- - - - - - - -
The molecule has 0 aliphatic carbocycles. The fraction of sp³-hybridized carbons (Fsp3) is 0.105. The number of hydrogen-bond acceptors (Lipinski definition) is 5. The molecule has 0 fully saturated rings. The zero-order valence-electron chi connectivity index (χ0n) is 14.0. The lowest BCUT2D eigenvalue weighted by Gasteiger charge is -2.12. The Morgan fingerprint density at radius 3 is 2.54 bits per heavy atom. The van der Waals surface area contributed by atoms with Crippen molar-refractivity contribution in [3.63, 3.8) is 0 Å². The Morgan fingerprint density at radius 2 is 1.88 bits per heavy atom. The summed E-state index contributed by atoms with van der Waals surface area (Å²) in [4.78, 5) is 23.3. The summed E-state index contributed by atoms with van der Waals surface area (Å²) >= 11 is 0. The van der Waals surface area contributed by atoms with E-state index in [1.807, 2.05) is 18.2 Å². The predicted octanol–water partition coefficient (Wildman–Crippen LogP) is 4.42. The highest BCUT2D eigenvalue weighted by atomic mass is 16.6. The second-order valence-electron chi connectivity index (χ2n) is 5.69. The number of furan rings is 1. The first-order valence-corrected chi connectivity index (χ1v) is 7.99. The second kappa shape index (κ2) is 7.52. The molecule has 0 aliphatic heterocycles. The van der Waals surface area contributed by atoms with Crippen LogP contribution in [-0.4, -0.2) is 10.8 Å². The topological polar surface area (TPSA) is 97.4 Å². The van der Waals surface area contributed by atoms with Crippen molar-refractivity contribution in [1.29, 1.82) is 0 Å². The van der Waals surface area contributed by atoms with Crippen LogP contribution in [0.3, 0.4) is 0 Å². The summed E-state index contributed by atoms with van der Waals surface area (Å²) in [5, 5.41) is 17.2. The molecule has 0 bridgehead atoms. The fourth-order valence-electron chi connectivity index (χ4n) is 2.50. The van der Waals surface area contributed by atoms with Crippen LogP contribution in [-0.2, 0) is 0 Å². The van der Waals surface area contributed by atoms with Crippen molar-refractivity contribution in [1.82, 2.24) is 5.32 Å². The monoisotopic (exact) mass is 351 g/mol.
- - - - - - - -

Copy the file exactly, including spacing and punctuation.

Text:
The molecule has 0 aliphatic carbocycles. The fraction of sp³-hybridized carbons (Fsp3) is 0.105. The number of hydrogen-bond acceptors (Lipinski definition) is 5. The molecule has 0 fully saturated rings. The zero-order valence-electron chi connectivity index (χ0n) is 14.0. The lowest BCUT2D eigenvalue weighted by Gasteiger charge is -2.12. The Morgan fingerprint density at radius 3 is 2.54 bits per heavy atom. The van der Waals surface area contributed by atoms with Crippen molar-refractivity contribution in [3.63, 3.8) is 0 Å². The Morgan fingerprint density at radius 2 is 1.88 bits per heavy atom. The summed E-state index contributed by atoms with van der Waals surface area (Å²) in [4.78, 5) is 23.3. The summed E-state index contributed by atoms with van der Waals surface area (Å²) >= 11 is 0. The van der Waals surface area contributed by atoms with E-state index in [1.807, 2.05) is 18.2 Å². The predicted octanol–water partition coefficient (Wildman–Crippen LogP) is 4.42. The highest BCUT2D eigenvalue weighted by atomic mass is 16.6. The second-order valence-electron chi connectivity index (χ2n) is 5.69. The number of furan rings is 1. The first-order valence-corrected chi connectivity index (χ1v) is 7.99. The second kappa shape index (κ2) is 7.52. The molecule has 0 aliphatic heterocycles. The van der Waals surface area contributed by atoms with Crippen LogP contribution in [-0.4, -0.2) is 10.8 Å². The topological polar surface area (TPSA) is 97.4 Å². The van der Waals surface area contributed by atoms with Crippen molar-refractivity contribution in [1.29, 1.82) is 0 Å². The van der Waals surface area contributed by atoms with Crippen LogP contribution in [0.3, 0.4) is 0 Å². The summed E-state index contributed by atoms with van der Waals surface area (Å²) in [5, 5.41) is 17.2. The molecule has 0 bridgehead atoms. The fourth-order valence-electron chi connectivity index (χ4n) is 2.50. The van der Waals surface area contributed by atoms with Crippen LogP contribution in [-0.2, 0) is 0 Å². The van der Waals surface area contributed by atoms with Crippen molar-refractivity contribution in [1.82, 2.24) is 5.32 Å². The monoisotopic (exact) mass is 351 g/mol.